Dardner Bristol wins by a whisker
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loel Millier reports on the NBC d-d survey
Gardner-engined Bristol RT has come out top in a vo-year bus comparison trial irried out by Maidstone and istrict Motor Services for the ational Bus Company.
The trial involved five Ailsa, ye Metropolitan, two ardner-engined Bristol RT/SL3 and two Leylandrigined Bristol VRT/SL3 puble-deckers.
The buses were all bought y the National Bus Company s part of its 1975 vehicle placement programme and rere allocated by NBC to Iaidstone and District. Initially the buses were ased at Maidstone's Hastings arage to assess operation -om a well staffed garage with ffective engineering back up, ver hilly routes with average Dadings. The first journeys vere made in February 1976. After one year the vehicles /ere transferred to Chatham epot where they operated ,ver heavily laden urban outes in a very hilly area. The NBC report contains ooth an objective analysis of operating statistics and costs .nd a subjective report sur 'eying the views of oassengers, crews, and naintenance staff.
The subjective assessment )f passenger reaction placed he Metropolitan, with its air ;uspension in first place, the 3ristol VRT in second place the passengers could see no lifference between the Leyand or Gardner engined Tehicles) and third the Ailsa.
On overall operating costs, Iowever, it is a different story. fhe report somewhat predictibly places the Gardnermgined Bristol in first place, :he Ailsa in second place, the Leyland-engined Bristol third and the Metropolitan last.
Although the report acknowledges the Metropolitan as the most comfortable bus, it qualifies this by saying "whilst it is recognised that the travelling public are the raw materials of the passenger transport industry, it is very much doubted that any intending passengers would refuse to use. the Bristol VRT because it did not have the ride and comfort qualities of the Metropolitan.
"In this age of rising costs and fall in passengers, the two factors of prime concern must be low operating costs and vehicle reliability. The Gardner-engined Bristol VRT has shown up well in both respects."
The report lists problem areas on each of the buses in both years of operation. It is interesting to note that troubles on both the Ailsas and the Metropolitans appeared to be in the nature of modification rather than serious fail ures. The Ailsa in particular suffered from gear-change control system problems and the Metropolitan propshaft and universal joint problems.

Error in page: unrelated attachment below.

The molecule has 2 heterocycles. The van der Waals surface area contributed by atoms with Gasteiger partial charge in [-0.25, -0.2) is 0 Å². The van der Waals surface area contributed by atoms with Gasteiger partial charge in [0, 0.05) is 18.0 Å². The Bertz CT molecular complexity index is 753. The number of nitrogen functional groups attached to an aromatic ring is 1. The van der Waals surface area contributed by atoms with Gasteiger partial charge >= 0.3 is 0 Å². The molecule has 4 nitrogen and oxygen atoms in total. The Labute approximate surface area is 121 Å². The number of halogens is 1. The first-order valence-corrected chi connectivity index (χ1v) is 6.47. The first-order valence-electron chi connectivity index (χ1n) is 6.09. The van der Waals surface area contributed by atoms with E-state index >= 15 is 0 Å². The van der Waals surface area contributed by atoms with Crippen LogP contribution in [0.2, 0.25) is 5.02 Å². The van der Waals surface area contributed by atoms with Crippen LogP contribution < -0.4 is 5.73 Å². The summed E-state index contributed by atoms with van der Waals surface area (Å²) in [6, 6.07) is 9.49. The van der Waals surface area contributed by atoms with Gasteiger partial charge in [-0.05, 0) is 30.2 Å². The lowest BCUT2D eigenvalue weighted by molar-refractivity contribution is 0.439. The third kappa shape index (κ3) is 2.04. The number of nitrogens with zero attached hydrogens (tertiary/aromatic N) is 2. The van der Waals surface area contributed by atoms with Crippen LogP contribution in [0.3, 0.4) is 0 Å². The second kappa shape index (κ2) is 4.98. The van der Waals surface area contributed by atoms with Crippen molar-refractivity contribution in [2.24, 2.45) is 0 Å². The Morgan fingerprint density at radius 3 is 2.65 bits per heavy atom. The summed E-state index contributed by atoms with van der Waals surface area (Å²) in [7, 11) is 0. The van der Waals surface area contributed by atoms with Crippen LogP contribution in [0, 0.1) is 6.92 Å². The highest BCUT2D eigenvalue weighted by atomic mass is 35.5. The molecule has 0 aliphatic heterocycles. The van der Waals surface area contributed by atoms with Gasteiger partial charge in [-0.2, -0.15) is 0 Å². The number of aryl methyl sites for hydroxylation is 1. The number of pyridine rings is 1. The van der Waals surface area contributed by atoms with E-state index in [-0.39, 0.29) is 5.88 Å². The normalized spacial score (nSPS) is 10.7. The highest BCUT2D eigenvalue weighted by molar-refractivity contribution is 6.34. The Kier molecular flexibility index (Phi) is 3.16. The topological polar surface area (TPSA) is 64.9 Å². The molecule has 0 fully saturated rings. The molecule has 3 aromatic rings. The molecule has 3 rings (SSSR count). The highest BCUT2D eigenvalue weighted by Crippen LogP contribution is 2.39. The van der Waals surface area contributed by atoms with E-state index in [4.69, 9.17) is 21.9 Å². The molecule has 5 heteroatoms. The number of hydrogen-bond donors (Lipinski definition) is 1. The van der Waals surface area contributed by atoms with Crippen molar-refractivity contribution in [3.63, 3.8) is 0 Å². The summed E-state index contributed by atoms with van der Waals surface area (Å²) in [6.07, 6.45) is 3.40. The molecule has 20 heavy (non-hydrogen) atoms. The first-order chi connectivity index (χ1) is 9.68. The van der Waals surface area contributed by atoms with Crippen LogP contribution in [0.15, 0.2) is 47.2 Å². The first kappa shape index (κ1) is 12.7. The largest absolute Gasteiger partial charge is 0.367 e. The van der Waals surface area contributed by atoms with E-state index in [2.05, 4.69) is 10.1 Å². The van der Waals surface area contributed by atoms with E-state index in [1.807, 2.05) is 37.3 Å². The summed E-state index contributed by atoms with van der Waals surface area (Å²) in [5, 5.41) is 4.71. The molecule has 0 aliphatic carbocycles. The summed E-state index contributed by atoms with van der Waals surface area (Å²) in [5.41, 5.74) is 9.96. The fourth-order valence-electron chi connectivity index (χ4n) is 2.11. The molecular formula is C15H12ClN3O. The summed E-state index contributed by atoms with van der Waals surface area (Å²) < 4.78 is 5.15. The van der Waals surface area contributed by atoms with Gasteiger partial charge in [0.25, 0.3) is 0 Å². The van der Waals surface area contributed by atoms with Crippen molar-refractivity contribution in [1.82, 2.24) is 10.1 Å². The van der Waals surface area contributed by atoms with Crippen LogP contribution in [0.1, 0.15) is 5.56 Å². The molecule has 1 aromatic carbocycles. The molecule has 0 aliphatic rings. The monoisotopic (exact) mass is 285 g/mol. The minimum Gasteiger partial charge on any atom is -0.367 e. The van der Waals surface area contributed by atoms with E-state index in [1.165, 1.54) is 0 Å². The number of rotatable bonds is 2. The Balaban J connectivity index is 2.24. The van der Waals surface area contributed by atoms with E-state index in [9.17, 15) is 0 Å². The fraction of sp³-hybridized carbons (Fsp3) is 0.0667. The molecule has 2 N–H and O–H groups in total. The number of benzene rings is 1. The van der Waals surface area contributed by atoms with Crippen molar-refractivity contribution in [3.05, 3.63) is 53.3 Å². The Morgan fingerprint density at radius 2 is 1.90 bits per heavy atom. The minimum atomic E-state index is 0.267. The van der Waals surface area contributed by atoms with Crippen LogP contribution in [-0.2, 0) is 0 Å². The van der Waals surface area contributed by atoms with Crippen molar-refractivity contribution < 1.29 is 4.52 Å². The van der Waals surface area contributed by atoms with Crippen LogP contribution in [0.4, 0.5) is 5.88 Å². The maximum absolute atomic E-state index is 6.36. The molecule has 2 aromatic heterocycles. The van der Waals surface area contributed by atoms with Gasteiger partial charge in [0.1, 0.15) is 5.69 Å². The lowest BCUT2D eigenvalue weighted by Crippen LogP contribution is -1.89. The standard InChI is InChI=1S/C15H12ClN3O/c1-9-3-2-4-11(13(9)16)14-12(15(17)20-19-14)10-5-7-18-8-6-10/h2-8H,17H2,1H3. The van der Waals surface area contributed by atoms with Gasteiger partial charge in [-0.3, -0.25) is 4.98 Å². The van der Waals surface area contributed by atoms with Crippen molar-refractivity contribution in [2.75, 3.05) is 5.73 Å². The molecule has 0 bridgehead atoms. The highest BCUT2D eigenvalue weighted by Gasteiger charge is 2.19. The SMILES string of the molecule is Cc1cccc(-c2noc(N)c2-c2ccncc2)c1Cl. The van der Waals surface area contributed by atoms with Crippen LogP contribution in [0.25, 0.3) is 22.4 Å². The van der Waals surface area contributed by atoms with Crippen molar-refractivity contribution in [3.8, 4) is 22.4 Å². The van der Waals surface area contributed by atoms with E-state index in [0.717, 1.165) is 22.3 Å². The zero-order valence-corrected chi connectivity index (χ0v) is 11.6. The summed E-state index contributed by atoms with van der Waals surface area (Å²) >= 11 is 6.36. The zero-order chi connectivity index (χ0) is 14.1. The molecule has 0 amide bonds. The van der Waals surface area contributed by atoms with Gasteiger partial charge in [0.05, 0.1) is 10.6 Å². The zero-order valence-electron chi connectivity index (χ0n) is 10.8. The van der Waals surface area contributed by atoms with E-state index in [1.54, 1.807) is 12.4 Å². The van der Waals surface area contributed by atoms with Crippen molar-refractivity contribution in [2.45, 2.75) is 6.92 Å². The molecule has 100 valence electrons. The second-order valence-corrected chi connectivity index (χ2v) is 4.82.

The Bristols seem to suffer in the main from gearbox fail ure following the loss of a low gear. One Leyland-engined vehicle required an engine overhaul following the failure of big end bearings.
It was interesting that all the various types of buses are comparable and competitive and the difference between the running costs fairly small. On operating costs per 1,000 miles the cheapest bus to run was the Gardner-engined VRT at £90.82, second the Ailsa at £108.71, third the Leylandengined VRT at £109.24 and last the Metropolitan at £113.30.
Best on oil consumption was the Ailsa on both the first and second years of opera tion. The Metropolitan consumed less engine oil during the second year of operation and the Bristols more. All of the buses required less attention during the second year of operation than in the first.
A second bus comparison was started by NBC this week when a low-height Foden NC and the first low-height Dennis Dominator. with Alexander bodywork were pitted against the familiar NBC Bristols in the Potteries Motor Traction area.
The Bristol VRT3 is fitted with the Leyland 510 engine. The three buses will all operate on o.m.o. routes from PMT's Newcastle under Lyme garage and are all expected to cover about 200 miles per day. Much of this will be in town.
NBC says that its tests will last at least a year and maintenance costs will be monitored by computer. Questionnaires will be issued to passengers, crews and maintenance staff in the same way as for the Maidstone test.
Early next year Maidstone and District will again be the scene of bus trials when five MCW Metrobuses will be tried alongside five Leyland Titans and five Bristol VRTs.
While it is refreshing that NBC justifies its commitment to the Bristol VRT3, the odds on a two-year trial should favour a vehicle that has been in production over six years rather than brand new products.
Results show that both the Ailsas and Metropolitans needed less labour hours to be spent on defect repairs during their second year's operation then during the first year so problem areas are obviously being identified and sorted out on the newer products.